Industry must innovate and look outside London, FutureBook told

Industry must innovate and look outside London, FutureBook told

The industry must source talent in innovative ways and focus on hiring differently and looking outside London if any tangible progress is to be made on representation, The Bookseller’s FutureBook Conference heard. 

Speaking at the 19th November panel event hosted by Natasha Onwuemezi, associate editor at The Bookseller, Curtis Brown agent Natalie Jerome called for “much more work” to be put in to publishing underrepresented authors. 

Jerome (pictured), who is based in Wales said, although positive change has occurred since she started in the industry, there is still an “awful lot of work to be done”. Among the authors Jerome represents is Sir Lenny Henry, whose first children’s book, The Boy with Wings (Pan Macmillan Children's) was released in October. However, Jerome was unable to find a copy of the book in a high street retailer in Newport.

“There are a plethora of writing schemes, and that has been fantastic to see,” she said. "Curtis Brown Creative has being doing stacks — 150 published writers have come through, and they have scholarships for writers. I would like to see so much more — Creative Access has been instrumental in ushering in a pipeline of editors and commissioning editors.”

She said there needs to be a real push to diversify all aspects of the industry including retailers, publicists and marketing teams—a sentiment urged by Roxane Gay and Elizabeth Uviebinené earlier in the conference. 

Jerome and Sophie O’Neill, m.d. of Inpress , advocated strongly for regional diversity, challenging the London-centric world of publishing. Jerome has received a “flurry of absolutely amazing work” from Welsh writers, at a time when the Welsh culture minister has just announced £5m for reading schemes, which, among other resources, will enable a of box of books to be delivered to every state school in the country.

Commenting on the continually untapped pool of creatives of colour, the panel urged the industry to utilise different methods of sourcing writers, including connecting with literary magazines, using social media and attending “off-radar events”.

“This talent is not new, it’s just been underrepresented—there needs to me more of a proactive effort to go out and find it,” said Amy Mae Baxter, editor-in-chief of Bad Form Review magazine. 

“If we’re treating it as new, then we’re treating it as young. It’s not just about the next debut from an 18 to 24-year-old”. We’re always happy to connect with people: publishers, agents, we have access to a pool of writers who keep getting missed,” she said.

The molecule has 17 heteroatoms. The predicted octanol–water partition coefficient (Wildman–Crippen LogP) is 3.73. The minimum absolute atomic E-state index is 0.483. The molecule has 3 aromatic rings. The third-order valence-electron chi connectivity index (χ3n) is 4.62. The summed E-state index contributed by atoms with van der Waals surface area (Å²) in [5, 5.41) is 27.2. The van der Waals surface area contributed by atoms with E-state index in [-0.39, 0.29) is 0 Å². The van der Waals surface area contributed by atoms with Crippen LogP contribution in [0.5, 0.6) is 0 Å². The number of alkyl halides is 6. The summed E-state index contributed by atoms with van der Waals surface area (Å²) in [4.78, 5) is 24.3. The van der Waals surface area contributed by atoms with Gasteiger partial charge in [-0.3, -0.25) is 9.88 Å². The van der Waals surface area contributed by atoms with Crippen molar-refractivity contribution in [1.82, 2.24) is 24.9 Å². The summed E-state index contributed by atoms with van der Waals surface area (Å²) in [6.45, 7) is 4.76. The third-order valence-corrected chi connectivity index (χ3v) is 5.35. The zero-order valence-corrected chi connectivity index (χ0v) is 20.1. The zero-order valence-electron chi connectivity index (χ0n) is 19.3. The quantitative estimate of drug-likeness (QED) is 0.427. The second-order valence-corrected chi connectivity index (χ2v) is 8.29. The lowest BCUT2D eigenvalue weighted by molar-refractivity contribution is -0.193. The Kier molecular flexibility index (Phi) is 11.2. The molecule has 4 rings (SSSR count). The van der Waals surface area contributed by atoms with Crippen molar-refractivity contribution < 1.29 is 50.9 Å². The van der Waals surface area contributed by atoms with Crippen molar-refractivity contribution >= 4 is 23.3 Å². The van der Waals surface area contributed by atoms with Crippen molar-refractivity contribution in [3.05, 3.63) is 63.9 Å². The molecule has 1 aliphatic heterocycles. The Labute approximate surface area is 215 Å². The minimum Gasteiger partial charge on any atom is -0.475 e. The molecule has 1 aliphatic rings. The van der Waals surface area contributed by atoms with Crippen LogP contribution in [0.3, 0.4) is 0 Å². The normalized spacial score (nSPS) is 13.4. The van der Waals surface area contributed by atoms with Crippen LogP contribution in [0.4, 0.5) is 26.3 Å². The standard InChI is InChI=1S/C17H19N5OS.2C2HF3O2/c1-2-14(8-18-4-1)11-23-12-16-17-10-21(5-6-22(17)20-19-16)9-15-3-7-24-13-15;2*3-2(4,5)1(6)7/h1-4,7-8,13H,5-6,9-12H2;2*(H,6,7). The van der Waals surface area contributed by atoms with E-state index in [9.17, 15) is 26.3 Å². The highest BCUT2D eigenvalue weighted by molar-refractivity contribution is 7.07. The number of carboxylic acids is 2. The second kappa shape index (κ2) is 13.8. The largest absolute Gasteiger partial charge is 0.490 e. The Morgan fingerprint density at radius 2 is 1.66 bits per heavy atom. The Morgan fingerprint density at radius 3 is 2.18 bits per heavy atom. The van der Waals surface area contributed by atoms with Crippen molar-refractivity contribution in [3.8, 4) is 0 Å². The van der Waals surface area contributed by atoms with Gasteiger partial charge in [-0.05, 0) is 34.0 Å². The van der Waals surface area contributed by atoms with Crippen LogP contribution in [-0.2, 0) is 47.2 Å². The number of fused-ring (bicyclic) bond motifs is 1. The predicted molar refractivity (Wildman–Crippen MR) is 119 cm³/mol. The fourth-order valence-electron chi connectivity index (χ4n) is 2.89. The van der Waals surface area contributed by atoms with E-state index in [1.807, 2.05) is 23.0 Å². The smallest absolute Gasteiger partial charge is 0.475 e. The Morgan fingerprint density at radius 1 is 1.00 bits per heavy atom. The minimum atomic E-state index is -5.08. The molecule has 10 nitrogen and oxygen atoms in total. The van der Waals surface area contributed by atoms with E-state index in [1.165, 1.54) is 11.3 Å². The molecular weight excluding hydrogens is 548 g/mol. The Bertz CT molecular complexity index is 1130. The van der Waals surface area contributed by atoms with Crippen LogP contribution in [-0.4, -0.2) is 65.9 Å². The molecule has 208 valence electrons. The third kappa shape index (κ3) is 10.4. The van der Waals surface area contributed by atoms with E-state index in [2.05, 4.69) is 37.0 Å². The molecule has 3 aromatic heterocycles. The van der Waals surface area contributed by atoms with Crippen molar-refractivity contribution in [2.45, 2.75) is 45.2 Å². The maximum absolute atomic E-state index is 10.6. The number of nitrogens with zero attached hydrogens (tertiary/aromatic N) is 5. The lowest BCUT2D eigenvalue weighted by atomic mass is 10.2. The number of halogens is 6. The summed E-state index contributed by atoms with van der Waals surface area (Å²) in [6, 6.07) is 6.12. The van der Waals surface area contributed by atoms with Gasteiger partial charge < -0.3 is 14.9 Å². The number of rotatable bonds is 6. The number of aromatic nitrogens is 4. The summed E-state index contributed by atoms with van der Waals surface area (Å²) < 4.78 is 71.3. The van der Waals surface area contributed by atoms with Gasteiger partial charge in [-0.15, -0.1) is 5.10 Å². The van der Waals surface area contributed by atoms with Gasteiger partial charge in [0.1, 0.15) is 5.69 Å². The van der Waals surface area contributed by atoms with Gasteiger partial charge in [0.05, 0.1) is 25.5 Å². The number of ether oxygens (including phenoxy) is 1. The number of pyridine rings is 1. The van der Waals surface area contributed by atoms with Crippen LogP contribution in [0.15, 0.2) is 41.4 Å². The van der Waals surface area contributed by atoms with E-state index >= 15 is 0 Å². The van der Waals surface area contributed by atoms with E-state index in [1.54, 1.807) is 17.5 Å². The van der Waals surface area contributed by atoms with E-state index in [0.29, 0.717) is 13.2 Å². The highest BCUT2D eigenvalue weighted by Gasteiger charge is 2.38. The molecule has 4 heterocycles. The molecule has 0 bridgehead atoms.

Joelle Owusu-Sekyere, commissioning editor at Coronet, said: “Social media has been massive in changing the nature of access and accessibility—we’re connected to each other—ans that’s massively important when it comes to storytelling. It’s  forever changing, fast, straightforward.” 

Speaking to Onwuemezi in a separate session, author Toni Tone agreed social media was “so important”. She said: “My social media following helped me get on the Sunday Times bestseller list in my first week.” She urged both new authors and publishers to “harness the reach of platforms where you can”, crediting her healthy pre-orders to an increased presence on Twitter and Instagram in the lead up to publication.

“Times are changing. There are so many different types of talent out there: great writers who maybe don’t write in the traditional sense,” she said.

Owusu-Sekyere, who has a background in geology, said “being an outsider” is an asset to the publishing industry, and people from “untraditional” backgrounds should actively be recruited.

“When you have one foot in that world ,and one foot in another, you’re always in tune with what’s going on in the real world,” she said, adding that she regularly attends “off radar events” to scout talent, in addition to approaching would be writers in person and through Twitter. 

Commenting on the current conversations in the industry, Owusu-Sekyere said: “There’s still something in publishing that makes people feel uncomfortable and it’s being danced around.

“We’ve been telling you for years and years We need to start having genuine conversations and fixing things right now, whether you’re the intern or the editorial assistant.” 

“Until there’s as many mediocre BAME and LGBTQ people in publishing as there are white people, that’s when we will see change,” added Baxter.